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Video instructions and help with filling out and completing What Form 4797 Conversions

Instructions and Help about What Form 4797 Conversions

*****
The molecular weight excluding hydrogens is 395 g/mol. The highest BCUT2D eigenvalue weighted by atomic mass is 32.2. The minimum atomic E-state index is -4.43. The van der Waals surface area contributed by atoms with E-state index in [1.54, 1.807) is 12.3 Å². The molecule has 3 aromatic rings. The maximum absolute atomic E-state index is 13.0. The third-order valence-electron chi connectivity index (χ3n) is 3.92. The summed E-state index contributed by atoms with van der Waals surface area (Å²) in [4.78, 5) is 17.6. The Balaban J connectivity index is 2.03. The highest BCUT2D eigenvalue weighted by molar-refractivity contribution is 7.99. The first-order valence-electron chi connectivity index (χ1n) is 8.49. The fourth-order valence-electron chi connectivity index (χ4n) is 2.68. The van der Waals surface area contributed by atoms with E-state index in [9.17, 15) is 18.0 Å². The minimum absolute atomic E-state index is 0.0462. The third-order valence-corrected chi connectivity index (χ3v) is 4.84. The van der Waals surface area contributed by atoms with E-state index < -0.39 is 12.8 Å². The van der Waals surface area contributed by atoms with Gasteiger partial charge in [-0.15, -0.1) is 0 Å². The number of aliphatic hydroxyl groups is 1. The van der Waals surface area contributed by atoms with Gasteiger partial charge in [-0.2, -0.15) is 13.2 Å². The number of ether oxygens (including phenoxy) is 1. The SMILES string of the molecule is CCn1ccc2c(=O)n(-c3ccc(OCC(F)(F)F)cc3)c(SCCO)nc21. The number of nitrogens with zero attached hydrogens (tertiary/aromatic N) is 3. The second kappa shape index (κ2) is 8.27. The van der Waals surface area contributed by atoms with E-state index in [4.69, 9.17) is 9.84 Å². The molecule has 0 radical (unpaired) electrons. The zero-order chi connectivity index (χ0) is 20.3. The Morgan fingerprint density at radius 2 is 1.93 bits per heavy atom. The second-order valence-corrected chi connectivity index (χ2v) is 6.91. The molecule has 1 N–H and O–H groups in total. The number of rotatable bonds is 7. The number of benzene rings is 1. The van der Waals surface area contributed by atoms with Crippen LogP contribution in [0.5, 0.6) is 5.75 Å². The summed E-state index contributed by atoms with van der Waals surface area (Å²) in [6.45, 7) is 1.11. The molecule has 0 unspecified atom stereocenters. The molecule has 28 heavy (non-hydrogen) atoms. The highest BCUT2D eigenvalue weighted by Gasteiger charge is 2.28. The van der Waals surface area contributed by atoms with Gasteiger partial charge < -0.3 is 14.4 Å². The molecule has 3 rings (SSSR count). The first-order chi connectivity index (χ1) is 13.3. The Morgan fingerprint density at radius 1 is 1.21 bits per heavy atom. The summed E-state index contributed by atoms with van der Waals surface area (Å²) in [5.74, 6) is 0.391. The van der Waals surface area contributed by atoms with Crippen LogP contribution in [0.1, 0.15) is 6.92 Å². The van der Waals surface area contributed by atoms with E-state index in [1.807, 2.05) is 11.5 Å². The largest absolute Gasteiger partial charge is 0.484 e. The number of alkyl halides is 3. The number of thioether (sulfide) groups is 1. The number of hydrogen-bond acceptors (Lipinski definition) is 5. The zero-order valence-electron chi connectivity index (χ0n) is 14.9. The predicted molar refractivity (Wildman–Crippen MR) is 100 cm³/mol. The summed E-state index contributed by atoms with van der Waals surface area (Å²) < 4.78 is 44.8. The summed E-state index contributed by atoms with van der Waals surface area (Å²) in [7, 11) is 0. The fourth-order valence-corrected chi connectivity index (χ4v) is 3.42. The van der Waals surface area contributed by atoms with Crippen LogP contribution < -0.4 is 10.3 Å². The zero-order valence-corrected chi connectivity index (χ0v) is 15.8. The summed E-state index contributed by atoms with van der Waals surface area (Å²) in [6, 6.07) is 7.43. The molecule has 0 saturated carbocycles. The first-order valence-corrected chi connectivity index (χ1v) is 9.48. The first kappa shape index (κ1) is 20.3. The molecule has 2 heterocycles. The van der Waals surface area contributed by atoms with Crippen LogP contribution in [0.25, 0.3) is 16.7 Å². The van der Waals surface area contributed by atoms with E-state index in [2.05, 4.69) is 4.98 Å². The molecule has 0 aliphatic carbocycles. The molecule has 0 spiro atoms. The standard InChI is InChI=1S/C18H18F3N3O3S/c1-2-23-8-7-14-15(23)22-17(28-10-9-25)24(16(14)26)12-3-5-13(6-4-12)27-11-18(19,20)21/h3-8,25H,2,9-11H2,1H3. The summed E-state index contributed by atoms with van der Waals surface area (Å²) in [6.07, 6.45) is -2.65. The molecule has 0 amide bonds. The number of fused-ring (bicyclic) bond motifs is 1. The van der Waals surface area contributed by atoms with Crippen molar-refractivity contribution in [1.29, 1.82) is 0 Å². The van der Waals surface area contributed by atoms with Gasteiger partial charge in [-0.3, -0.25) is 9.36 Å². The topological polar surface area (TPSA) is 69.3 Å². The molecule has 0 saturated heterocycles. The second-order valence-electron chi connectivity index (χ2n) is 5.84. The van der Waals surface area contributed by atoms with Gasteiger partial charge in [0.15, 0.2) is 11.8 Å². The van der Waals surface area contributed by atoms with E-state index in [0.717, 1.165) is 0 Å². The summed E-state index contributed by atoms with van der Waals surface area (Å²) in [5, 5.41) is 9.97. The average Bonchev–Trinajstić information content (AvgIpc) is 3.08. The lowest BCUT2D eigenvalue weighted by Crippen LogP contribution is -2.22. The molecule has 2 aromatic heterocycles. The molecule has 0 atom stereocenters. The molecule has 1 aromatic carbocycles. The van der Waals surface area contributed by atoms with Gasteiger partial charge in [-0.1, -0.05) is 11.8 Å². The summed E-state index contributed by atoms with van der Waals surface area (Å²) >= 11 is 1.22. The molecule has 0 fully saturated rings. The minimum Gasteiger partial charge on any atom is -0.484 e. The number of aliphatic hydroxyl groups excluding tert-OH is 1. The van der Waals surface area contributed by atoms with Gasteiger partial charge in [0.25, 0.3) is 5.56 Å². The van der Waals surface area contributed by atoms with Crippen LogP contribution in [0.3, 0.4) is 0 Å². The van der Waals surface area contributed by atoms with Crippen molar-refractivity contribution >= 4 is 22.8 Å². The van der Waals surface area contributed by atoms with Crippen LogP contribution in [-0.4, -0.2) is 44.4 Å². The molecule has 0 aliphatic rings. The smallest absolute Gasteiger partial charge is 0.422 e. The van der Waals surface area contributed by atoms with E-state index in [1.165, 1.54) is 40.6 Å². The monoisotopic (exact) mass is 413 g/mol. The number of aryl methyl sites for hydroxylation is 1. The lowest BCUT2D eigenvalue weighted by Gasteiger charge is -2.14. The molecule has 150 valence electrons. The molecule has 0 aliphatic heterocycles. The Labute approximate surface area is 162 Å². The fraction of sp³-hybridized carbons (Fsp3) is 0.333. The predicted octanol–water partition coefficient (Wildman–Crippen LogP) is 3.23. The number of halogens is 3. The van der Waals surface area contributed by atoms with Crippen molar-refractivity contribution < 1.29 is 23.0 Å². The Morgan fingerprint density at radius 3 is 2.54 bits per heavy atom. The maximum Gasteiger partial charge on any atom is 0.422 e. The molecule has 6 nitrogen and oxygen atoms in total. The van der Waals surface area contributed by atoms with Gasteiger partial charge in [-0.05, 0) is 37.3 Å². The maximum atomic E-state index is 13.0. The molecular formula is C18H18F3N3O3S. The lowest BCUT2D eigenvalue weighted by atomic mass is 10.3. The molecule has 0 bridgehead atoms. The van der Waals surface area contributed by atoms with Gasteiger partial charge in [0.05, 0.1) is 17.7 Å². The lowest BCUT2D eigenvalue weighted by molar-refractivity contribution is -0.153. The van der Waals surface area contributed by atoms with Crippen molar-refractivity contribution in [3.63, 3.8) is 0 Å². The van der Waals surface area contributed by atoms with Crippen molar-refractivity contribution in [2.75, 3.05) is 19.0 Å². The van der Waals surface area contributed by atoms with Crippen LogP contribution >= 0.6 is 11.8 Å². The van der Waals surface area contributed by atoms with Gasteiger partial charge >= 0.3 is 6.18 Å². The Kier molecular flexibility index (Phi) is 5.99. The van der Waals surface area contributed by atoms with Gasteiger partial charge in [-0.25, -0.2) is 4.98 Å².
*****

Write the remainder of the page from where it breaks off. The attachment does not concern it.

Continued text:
Hi, I'm Jeff Lovell, a staff accountant with a accounting[delete duplicate "a"] firm. Today, we're talking about the tax benefits and rules related to involuntary conversions. An involuntary conversion is damage, destruction, theft, or condemnation of property that results in reimbursement, usually through an insurance claim or a condemnation award. Such reimbursements are taxable. The gain or loss that you report is the difference between the payment you receive and your original cost basis. This is what you originally paid for the item, minus any depreciation you might have taken. If your cost basis is small and the payment is big, the difference is a gain. If your cost basis is large relative to your payment, the difference is a loss. The loss must be reported in the year it happened, but you can choose to report the gain now or in the future. The procedure for electing to defer the gain is to first not report the gain on your tax return and second, attach a statement which includes an explanation of the conversion event, the amount of the reimbursement you receive, your original cost basis, the gain being deferred, and a statement that you will be purchasing replacement property within two years. If you use this provision and follow the rules, you will not pay tax on the gain until you subsequently dispose of the replacement property. There are a number of rules that must be followed. The first is that you must replace the property with that of a similar type and use, and do so within two years. Let's work off of an example. Sandy has fully depreciated a rental house she inherited in 1974. This means her cost basis is now zero. On May tenth of 2015, the city condemns and tears down the house....